Sweat Your Way to an iPhone X



With awards season in full swing, we’re on the lookout for up-and-coming content creators who just might be receiving golden statues of their own someday. Making the rounds and generating buzz at indie festivals is NIGHT, a short film that highlights the awkward and demoralizing effects of micro aggressions and showcases the promising talent of its female Dutch director, Joosje Duk. With the reckoning currently underway in Hollywood, actors and audiences alike are calling for more representation both in front of and behind the camera, making it an exciting time for female directors like Duk to prosper.


We Are Nyden

Beloved fast fashion retailer H&M is on the verge of launching a new Millennial lifestyle brand called Nyden. Taking a page out of the Kardashian playbook, Nyden has relied on drumming up interest by shrouding itself in mystery, with an Instagram feed of mostly black squares and one sole video. Not surprisingly, the brand is under the direction of Swedish creative Oscar Olsson, an elusive figure himself who has been with the company since 2013. Seeing as H&M’s sales have been on the decline lately (perhaps even more so after their unfortunate and insensitive sweatshirt fiasco earlier this week), the company hopes that creating a dedicated spinoff emphasizing affordable luxury will help them win back the coveted Millennial consumer.


The Ceremony

Fresh off the holiday engagement season, Girls star Jemima Kirke is making us question the myth of “happily ever after” yet again—this time as an artist in her new exhibition titled The Ceremony. Inspired by her own experiences and the women around her, Kirke’s paintings of both married and separated women are intended to start a discussion on why so many smart and independent people still willingly get married today. Running at New York’s Sargent’s Daughters gallery until January 21st, Kirke’s pieces include portraits of thoughtful and disconsolate women rather than the traditional beaming bride. Although a bit dark and dismal, Kirke’s photos illustrate the very real trend of Millennials migrating away from marriage altogether.


Shibori "Make It Kit"

As Gen Zs continue to obsess over DIY and other idiosyncratic hobbies, craft-store Michaels has taken notice and is letting digital trends inform what they sell IRL. With the goal of helping Pinterest users try new projects, Michaels has created “Make It Kits” that include photos, instructions, and all necessary materials in a single package. The first kit, “Shibori for Your Home” allows people to utilize the traditional Japanese dyeing method to create beautiful home décor items such as napkins, tablecloths, and placemats. As Japanese culture continues to dominate fashion, beauty, and the internet (Shibori searches alone have grown by 56% on Pinterest this year), the first “Make It Kit” showcases the success to be found in merging digital trends and traditional retail.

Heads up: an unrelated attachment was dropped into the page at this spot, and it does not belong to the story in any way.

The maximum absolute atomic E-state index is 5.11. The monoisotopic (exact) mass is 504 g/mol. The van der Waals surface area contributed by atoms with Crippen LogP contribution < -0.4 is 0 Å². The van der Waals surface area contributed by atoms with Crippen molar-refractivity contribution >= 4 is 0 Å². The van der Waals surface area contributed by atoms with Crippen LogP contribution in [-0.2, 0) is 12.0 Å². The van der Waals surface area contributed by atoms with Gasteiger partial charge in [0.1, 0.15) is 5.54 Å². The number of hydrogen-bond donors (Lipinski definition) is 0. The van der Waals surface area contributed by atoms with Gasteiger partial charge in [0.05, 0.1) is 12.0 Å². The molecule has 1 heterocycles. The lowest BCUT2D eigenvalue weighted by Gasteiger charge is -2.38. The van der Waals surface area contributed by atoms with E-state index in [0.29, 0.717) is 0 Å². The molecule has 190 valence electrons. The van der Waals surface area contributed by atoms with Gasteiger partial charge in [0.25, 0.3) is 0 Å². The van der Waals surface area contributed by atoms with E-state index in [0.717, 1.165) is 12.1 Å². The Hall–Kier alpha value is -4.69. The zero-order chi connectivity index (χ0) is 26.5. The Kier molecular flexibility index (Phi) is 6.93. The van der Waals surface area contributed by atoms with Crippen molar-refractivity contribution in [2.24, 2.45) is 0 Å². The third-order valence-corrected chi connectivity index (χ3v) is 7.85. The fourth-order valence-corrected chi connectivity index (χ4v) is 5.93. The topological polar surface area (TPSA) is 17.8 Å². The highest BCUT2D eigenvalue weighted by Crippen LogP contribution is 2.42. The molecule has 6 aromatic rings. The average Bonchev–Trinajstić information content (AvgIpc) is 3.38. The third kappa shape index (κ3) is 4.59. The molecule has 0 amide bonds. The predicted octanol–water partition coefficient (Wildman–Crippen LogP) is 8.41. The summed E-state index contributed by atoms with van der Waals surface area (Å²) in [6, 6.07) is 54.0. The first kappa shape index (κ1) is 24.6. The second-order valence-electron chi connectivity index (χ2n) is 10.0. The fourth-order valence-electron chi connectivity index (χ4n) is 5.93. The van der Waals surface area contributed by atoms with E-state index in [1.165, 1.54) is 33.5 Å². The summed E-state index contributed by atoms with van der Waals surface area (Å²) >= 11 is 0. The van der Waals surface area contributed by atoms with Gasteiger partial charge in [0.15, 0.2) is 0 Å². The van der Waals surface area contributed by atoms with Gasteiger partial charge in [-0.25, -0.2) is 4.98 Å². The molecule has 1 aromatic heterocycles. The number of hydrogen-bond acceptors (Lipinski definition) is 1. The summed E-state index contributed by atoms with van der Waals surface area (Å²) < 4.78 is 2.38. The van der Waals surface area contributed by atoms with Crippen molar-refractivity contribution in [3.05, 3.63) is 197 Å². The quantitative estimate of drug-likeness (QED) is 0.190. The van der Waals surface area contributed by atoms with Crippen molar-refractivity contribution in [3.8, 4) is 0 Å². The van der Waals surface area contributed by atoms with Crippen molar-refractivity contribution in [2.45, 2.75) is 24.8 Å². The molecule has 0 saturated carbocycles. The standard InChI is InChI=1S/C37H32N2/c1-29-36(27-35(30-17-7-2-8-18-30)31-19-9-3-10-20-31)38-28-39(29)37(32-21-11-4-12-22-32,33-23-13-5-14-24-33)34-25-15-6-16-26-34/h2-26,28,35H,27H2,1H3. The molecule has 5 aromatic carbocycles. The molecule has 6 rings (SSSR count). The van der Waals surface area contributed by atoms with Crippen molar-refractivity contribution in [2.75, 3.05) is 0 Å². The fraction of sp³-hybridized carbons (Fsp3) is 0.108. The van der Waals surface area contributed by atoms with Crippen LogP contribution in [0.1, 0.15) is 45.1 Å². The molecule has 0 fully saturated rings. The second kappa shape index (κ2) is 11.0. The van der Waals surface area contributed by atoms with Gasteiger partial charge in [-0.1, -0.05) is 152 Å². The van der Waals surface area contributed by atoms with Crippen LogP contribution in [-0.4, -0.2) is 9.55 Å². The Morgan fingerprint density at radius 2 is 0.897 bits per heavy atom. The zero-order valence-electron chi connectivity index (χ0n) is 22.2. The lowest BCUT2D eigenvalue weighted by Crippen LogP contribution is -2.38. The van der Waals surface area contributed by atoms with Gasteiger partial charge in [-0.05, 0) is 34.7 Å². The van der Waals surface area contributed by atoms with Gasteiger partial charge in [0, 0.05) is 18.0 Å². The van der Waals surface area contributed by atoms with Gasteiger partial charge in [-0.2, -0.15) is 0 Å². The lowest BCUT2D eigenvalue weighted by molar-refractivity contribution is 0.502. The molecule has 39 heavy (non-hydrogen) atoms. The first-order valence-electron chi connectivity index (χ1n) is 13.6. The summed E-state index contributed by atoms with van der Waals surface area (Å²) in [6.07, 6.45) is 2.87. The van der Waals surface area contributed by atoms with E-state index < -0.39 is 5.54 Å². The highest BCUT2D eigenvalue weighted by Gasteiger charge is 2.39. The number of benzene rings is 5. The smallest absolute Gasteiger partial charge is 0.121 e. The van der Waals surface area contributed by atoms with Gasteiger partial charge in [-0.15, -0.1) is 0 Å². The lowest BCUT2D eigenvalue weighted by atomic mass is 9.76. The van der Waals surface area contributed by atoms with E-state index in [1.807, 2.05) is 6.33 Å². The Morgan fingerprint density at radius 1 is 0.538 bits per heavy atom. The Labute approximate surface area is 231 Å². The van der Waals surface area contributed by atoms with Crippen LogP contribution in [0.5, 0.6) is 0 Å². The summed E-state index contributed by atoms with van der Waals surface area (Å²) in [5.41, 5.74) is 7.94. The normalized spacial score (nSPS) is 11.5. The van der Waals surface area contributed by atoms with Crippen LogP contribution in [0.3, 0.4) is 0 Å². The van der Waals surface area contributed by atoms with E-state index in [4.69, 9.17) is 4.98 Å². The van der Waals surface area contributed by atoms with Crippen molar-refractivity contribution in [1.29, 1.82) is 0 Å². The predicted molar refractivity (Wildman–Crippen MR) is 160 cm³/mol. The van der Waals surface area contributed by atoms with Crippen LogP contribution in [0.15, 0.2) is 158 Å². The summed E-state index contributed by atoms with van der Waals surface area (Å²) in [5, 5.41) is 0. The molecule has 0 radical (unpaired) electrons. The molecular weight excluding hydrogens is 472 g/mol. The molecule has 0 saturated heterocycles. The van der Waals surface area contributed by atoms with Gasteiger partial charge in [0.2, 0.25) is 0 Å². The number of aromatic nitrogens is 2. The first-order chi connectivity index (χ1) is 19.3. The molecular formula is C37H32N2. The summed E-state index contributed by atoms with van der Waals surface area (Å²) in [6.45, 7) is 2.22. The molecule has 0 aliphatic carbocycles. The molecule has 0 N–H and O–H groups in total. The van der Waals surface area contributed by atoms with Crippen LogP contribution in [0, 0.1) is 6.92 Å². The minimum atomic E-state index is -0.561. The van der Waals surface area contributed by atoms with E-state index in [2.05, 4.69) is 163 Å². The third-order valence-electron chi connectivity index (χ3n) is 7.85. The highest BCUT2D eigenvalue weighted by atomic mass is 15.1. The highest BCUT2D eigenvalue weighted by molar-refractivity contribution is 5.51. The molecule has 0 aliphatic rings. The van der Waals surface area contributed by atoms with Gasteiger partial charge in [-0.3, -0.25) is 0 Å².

Another day, another new cryptocurrency… sort of. Sweatcoin is a free fitness app gaining popularity by catering to the internet’s new favorite hobby, crypto trading. Rewarding users for exercising, Sweatcoin allows users to earn .95 “Sweatcoins “ for every 1,000 steps they take. Once users have accumulated enough points, they can spend them on products, services, and even experiences, with the app offering everything from anti-gravity yoga classes to a new iPhone. So while your computer is hard at work mining Bitcoin, your body can also “mine” Sweatcoin by taking a stroll around the neighborhood—win win!


One Sip Forward

This year’s Golden Globes found many attendees wearing black in support of Hollywood’s growing “Time’s Up” movement, which aims to close the gender gap in tinsel town by offering legal counsel to women in Hollywood, championing anti-harassment legislation and policy changes, and more. To do their part, FIJI Water launched its One Sip Forward campaign: For every celebrity photographed drinking a FIJI Water during the Golden Globes and other upcoming awards shows sponsored by the brand, FIJI is donating $1,000 to the American Film Institute’s Directing Workshop for Women. With only one female director for every 22 male directors, FIJI’s fundraising efforts are both effective and timely and we hope they reach the campaign’s $100k limit this awards season.

Kristin Castillo